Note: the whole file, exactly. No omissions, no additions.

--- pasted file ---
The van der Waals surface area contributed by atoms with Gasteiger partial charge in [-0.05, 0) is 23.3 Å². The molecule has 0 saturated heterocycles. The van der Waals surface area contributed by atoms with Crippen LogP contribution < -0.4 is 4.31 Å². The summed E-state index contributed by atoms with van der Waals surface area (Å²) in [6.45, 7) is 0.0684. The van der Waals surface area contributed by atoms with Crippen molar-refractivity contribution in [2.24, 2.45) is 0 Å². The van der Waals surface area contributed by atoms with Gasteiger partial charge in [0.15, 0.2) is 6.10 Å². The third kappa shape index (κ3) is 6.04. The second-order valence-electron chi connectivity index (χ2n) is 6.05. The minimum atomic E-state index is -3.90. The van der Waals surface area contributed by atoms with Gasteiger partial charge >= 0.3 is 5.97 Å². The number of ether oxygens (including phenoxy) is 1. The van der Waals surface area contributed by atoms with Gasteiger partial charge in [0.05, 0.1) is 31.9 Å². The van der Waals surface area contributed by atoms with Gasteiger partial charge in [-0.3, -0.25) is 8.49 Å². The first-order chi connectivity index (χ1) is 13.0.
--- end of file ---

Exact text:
The van der Waals surface area contributed by atoms with Gasteiger partial charge in [-0.05, 0) is 23.3 Å². The molecule has 0 saturated heterocycles. The van der Waals surface area contributed by atoms with Crippen LogP contribution < -0.4 is 4.31 Å². The summed E-state index contributed by atoms with van der Waals surface area (Å²) in [6.45, 7) is 0.0684. The van der Waals surface area contributed by atoms with Crippen molar-refractivity contribution in [2.24, 2.45) is 0 Å². The van der Waals surface area contributed by atoms with Gasteiger partial charge in [0.15, 0.2) is 6.10 Å². The third kappa shape index (κ3) is 6.04. The second-order valence-electron chi connectivity index (χ2n) is 6.05. The minimum atomic E-state index is -3.90. The van der Waals surface area contributed by atoms with Gasteiger partial charge >= 0.3 is 5.97 Å². The number of ether oxygens (including phenoxy) is 1. The van der Waals surface area contributed by atoms with Gasteiger partial charge in [0.05, 0.1) is 31.9 Å². The van der Waals surface area contributed by atoms with Gasteiger partial charge in [-0.3, -0.25) is 8.49 Å². The first-order chi connectivity index (χ1) is 13.0.